Study finds evidence of gender bias toward diagnosing boys with autism

17 Nov

As dad to a daughter and ‘step-dad’ to a ‘step-daughter’ who are both autistic, I always find stories and studies like this interesting:

With the severity of autistic traits held constant, boys were more likely to receive an ASD diagnosis than girls.


“We wanted to find out what distinguishes those children without diagnosis but with autistic traits from those who have received a formal ASD diagnosis in the clinic,” explained lead researcher Ginny Russell, from Egenis at the University of Exeter. “We thought that there may be social and demographic factors that explain why some children are diagnosed and others are not. Understanding social factors that act as access barriers may provide useful insights for clinicians in practice.”

And one of those things that they found was that boys were more likely to be diagnosed than girls. Also found was the results that ethnic origin, maternal class and mother’s marital status played no part in receiving a diagnosis whereas the average age of mothers with an ASD diagnosis was 3 years higher than in the population generally.

Financial hardship, partner cruelty and affection, home ownership status, maternal mental health, substance abuse, maternal psychopathology, and being in trouble with the police showed no significant associations with a child receiving an ASD diagnosis.

All this backs up the idea that diagnoses – or the art of diagnosing – autism depend on social factors as well as behavioural and biological factors.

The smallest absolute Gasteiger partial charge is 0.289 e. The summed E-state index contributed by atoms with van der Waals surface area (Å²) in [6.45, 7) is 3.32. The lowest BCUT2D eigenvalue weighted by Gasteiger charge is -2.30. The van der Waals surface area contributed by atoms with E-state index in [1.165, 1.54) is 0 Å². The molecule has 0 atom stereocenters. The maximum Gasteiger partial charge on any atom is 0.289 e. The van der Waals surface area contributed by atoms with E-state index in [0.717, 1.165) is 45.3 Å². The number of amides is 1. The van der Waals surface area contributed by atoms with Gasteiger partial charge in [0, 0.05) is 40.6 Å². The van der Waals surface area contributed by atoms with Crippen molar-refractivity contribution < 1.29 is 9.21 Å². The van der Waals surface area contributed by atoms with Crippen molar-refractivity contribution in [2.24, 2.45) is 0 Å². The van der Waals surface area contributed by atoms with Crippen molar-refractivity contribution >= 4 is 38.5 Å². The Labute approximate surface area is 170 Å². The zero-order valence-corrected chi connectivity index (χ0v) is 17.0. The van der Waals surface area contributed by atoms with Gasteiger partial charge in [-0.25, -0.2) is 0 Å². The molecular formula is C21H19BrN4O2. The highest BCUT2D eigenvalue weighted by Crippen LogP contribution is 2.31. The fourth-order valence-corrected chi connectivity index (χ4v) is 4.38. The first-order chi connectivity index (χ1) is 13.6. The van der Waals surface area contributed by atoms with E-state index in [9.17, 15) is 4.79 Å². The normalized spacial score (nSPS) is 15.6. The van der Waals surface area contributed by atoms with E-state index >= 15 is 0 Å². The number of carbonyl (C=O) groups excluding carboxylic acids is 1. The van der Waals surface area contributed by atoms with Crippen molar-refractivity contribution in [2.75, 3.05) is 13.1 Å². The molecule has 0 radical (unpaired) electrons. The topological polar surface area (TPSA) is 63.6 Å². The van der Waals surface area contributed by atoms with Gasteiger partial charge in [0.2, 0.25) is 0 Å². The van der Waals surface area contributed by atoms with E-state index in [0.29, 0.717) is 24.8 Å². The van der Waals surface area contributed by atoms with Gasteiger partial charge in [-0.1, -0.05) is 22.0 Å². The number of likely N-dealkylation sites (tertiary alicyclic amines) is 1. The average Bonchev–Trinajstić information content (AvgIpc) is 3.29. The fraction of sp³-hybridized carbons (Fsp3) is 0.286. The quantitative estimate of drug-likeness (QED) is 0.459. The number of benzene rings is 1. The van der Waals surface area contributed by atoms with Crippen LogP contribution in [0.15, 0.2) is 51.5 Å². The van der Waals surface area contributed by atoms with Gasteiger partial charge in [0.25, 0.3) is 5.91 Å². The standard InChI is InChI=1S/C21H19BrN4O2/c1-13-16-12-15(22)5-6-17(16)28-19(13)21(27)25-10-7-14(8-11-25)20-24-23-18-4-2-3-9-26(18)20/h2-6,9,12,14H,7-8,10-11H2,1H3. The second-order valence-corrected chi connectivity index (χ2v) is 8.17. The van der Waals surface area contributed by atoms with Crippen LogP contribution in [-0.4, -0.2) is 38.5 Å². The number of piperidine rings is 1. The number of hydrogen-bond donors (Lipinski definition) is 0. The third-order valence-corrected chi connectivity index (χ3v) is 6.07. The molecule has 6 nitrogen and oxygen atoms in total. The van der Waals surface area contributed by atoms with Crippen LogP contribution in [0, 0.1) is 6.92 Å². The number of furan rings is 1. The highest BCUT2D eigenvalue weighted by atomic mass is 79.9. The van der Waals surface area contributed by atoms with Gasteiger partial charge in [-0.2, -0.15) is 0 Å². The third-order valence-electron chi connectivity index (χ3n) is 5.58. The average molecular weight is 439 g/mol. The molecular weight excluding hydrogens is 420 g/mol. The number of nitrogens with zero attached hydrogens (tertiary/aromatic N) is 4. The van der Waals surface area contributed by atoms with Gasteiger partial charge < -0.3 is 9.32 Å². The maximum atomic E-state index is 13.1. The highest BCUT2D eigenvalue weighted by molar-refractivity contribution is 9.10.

14 Responses to “Study finds evidence of gender bias toward diagnosing boys with autism”

  1. Stuart Duncan November 17, 2010 at 17:51 #

    Should they make adjustments to account for females with Autism and begin diagnosing more of them, the numbers overall will also adjust and our 1 in 110 numbers will again change prompting more “epidemic” outcries… that things are “getting worse”.

  2. Trishinspace November 17, 2010 at 18:58 #

    Heck, just ask any of the women over at AWN when they were dx…for most of us it was much later in life. Most of the studies and criteria are/were based on males. Still a lot to learn about females.

  3. passionlessDrone November 17, 2010 at 22:33 #

    Hello friends –

    It would be intersting to know how much of a factor this is. I think it should be noted that our diagnosis of MR consistently showed an association with maleness ~ 2 x 1 and a ton of animal studies show that being born male is associated with biological or behavioral correlates of interest.

    – pD

  4. vmgillen November 18, 2010 at 20:02 #

    You have the diagnosis, and then the sociology of Dx’s… In the ’60s it was discovered that the incidence rate of Downs among females was much higher than previously beleived – why? Girls were supposed to be slightly retarded, socially outgoing, trusting… meanwhile, about 20 years ago ADD, and then ADHD, was misapplied to many children, and a large number of those children had ASD (HFA). . . add to that the medicalization of all of everything and the burgeoning application, for a cost, of labels and money-generating therapies and prescriptions… you get my drift. No surprises here. And, again, ASD as Dx du jour means funding for studies that generate nothing new. Rant over; thank you.

  5. esattezza November 18, 2010 at 21:58 #